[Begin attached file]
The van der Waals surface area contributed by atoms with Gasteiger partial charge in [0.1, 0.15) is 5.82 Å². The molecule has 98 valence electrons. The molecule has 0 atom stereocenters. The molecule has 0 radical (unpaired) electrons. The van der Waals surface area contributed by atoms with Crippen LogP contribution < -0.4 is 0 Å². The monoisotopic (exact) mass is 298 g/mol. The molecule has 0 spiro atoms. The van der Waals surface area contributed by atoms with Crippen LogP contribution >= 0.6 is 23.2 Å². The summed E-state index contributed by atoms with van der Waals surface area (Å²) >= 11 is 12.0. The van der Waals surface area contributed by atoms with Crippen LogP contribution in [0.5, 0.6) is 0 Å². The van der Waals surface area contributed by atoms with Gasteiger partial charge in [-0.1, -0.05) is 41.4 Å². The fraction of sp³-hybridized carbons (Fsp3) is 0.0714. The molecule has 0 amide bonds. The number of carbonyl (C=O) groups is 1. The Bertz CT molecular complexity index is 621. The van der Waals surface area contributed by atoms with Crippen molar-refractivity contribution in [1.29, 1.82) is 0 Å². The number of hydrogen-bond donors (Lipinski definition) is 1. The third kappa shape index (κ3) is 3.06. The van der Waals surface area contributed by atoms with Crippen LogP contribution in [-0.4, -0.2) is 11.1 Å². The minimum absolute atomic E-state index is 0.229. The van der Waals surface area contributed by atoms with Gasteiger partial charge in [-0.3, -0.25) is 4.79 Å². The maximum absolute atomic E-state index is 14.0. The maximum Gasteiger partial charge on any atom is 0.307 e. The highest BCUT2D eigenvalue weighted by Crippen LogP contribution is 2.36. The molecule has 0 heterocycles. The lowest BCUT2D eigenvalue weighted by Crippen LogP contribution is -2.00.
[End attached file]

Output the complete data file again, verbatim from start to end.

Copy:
The van der Waals surface area contributed by atoms with Gasteiger partial charge in [0.1, 0.15) is 5.82 Å². The molecule has 98 valence electrons. The molecule has 0 atom stereocenters. The molecule has 0 radical (unpaired) electrons. The van der Waals surface area contributed by atoms with Crippen LogP contribution < -0.4 is 0 Å². The monoisotopic (exact) mass is 298 g/mol. The molecule has 0 spiro atoms. The van der Waals surface area contributed by atoms with Crippen LogP contribution >= 0.6 is 23.2 Å². The summed E-state index contributed by atoms with van der Waals surface area (Å²) >= 11 is 12.0. The van der Waals surface area contributed by atoms with Crippen LogP contribution in [0.5, 0.6) is 0 Å². The van der Waals surface area contributed by atoms with Gasteiger partial charge in [-0.1, -0.05) is 41.4 Å². The fraction of sp³-hybridized carbons (Fsp3) is 0.0714. The molecule has 0 amide bonds. The number of carbonyl (C=O) groups is 1. The Bertz CT molecular complexity index is 621. The van der Waals surface area contributed by atoms with Crippen molar-refractivity contribution in [1.29, 1.82) is 0 Å². The number of hydrogen-bond donors (Lipinski definition) is 1. The third kappa shape index (κ3) is 3.06. The van der Waals surface area contributed by atoms with Crippen LogP contribution in [-0.4, -0.2) is 11.1 Å². The minimum absolute atomic E-state index is 0.229. The van der Waals surface area contributed by atoms with Gasteiger partial charge in [-0.3, -0.25) is 4.79 Å². The maximum absolute atomic E-state index is 14.0. The maximum Gasteiger partial charge on any atom is 0.307 e. The highest BCUT2D eigenvalue weighted by Crippen LogP contribution is 2.36. The molecule has 0 heterocycles. The lowest BCUT2D eigenvalue weighted by Crippen LogP contribution is -2.00.